Approaching the Overlap: Science and Art as Congruent Spheres

"The chemist who designs and completes an original and aesthetically pleasing multistep synthesis is like the composer, artist or poet who, with great individuality, fashions new forms of beauty from the interplay of mind and spirit." - E.J. Corey

Meet Alex Hernandez, a 20-year-old in Boston, who spends her days listening in on lecture series’ with esteemed psychologists, taking challenging science courses, writing case studies and observing special education students and geriatrics wards. Just your average music student, right?

Berklee College of Music is one of the few institutions that offers music therapy at the undergraduate level. Unlike most music students, Hernandez spends her days in the realm where science and art overlap. These two distinct worlds, as different as the left and right sides of our brain, come together in more ways than one. And hearing a series of distinguished therapists speak convinced Hernandez of this overlap herself:

“[It] was eye-opening; to see how many people you can reach with this particular field and what music can do, mentally, psychologically, to benefit and help these people.”

This overlap was even more apparent to Hernandez during her practicums, courses in which students in the program go to off-campus sites where music therapy is being practiced. She is currently in practicum three and works with older patients with Alzheimer's and dementia. The results are almost instantaneous:

“You’ll see people…their head buried, they won’t be in tune for most of the session. Then you sing their favorite song and they light up…their eyes are sparkling, they sing every single lyric of the entire song. It’s absolutely incredible. Of course, once the song is done they kind of go back into their state from before.”

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Music as a therapeutic tool is further confirmed in many a scientific study. One from the University of Nevada revealed rhythm as one of the first things to develop in the womb, the maternal heartbeat acting as a metronome for the fetus.

Still not convinced that music and science can go hand in hand? Boston University’s Dr. Aaron Beeler begs to differ.

As the Assistant Director of the Center for Molecular Discovery and Assistant Professor in the BU Chemistry Department, Dr. Beeler had little time for the arts, trying to “appreciate them when [he] can.”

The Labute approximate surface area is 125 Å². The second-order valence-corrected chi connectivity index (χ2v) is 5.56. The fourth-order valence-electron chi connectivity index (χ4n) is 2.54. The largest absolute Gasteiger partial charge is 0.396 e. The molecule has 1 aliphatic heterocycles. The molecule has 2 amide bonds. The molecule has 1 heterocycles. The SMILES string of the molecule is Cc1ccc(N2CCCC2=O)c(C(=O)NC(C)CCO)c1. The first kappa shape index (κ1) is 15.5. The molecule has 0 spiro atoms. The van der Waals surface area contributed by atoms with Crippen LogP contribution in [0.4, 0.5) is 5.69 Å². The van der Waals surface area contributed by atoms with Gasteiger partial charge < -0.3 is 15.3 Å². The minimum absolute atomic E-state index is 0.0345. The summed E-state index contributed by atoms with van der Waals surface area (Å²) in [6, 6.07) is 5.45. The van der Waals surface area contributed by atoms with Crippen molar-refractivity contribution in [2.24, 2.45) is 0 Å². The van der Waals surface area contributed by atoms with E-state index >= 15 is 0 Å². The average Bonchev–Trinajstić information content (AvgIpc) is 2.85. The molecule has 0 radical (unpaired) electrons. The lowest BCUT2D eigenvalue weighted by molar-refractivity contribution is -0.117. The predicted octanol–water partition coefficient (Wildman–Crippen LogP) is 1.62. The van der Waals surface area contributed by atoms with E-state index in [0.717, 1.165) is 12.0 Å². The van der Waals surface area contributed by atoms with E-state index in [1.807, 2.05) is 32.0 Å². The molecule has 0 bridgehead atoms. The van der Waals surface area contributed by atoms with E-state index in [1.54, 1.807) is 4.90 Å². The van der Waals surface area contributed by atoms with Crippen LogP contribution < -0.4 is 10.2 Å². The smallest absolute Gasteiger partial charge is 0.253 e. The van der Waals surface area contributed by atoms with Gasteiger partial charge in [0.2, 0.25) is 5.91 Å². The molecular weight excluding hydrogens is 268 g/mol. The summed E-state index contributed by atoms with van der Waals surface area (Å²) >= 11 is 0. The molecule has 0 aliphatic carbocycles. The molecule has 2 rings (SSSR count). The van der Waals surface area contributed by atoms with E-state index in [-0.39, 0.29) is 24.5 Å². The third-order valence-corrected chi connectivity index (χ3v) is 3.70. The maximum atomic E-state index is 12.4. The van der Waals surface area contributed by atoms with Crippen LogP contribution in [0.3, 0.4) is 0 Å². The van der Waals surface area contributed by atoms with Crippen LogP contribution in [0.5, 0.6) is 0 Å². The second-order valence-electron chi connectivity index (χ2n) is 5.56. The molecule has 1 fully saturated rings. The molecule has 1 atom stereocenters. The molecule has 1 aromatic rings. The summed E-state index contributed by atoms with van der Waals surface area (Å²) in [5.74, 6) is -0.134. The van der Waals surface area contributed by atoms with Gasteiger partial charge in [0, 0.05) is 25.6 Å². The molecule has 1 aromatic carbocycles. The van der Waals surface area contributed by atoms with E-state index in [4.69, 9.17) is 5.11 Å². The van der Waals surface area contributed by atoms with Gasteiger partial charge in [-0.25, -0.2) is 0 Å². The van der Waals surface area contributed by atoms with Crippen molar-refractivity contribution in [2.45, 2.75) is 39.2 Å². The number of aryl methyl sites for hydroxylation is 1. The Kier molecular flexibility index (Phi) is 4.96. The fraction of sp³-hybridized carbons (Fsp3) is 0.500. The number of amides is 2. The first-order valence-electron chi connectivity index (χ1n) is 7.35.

But a serendipitously-placed piano outside this professor’s office window sparked something in him. This piano was one of 60 around the greater Boston area as a part of the Play Me I’m Yours project, which has been distributing pianos in Boston since 2013.

Over the summer, the project opened up a call for artist applicants, and a not-so-hopeful Dr. Beeler submitted his idea: a piano that showcased science. Much to his surprise, the idea was chosen, and Dr. Beeler and his fellow scientists from The Beeler Research Group at BU got to work on designing.

“As a scientist, it’s oftentimes really exciting when you see, even when it is basic, science [as a] part of a public exhibition.”

A link between science and art was already forming with a Medicinal Chemistry Ph.D recipient placed in charge of painting a piano, but Dr. Beeler took it a step further. He enlisted the non-science community to help him come up with ideas for molecules to incorporate into the design.

“The most exciting is to see the non-scientists get excited about chemistry. Somehow you’ve put something on there that touches them,” said Dr. Beeler, who received submissions ranging from molecules for the scent of lemon to Artemisinin.

To Dr. Beeler, there is something inherently creative in science; for Hernandez, there is something inherently scientific about music-making. This crossover is not widely understood and Hernandez often has to defend her major against skeptic music school peers.

“They think…you go into a room, someone’s sitting there, and you’re going to play their favorite song and they’re going to feel better and then they’re going to walk out. It dives in so much deeper than that. It’s giving  an environment of comfort and peace and bringing them out of whatever stage they’re feeling before they came into that door. It’s opening them up for more expressing and alleviating any stressful tensions that they had.”

Likewise, Dr. Beeler defends the creative aspect of science. He comments on seeing more and more people interested in science and art, and cites artist Todd Pavlisko who worked with UMass Boston’s Chemistry Department to use aqueous ammonia to manipulate violin bows for his art instillation.

“Scientists that are making new things, which is what organic chemists fundamentally often do, can relate to what would be traditionally artists and their goals,” says Dr. Beeler, who described the molecule he chose for the piano, FK 506, as not only important, but beautiful. His piano can be found on display at the Museum of Science.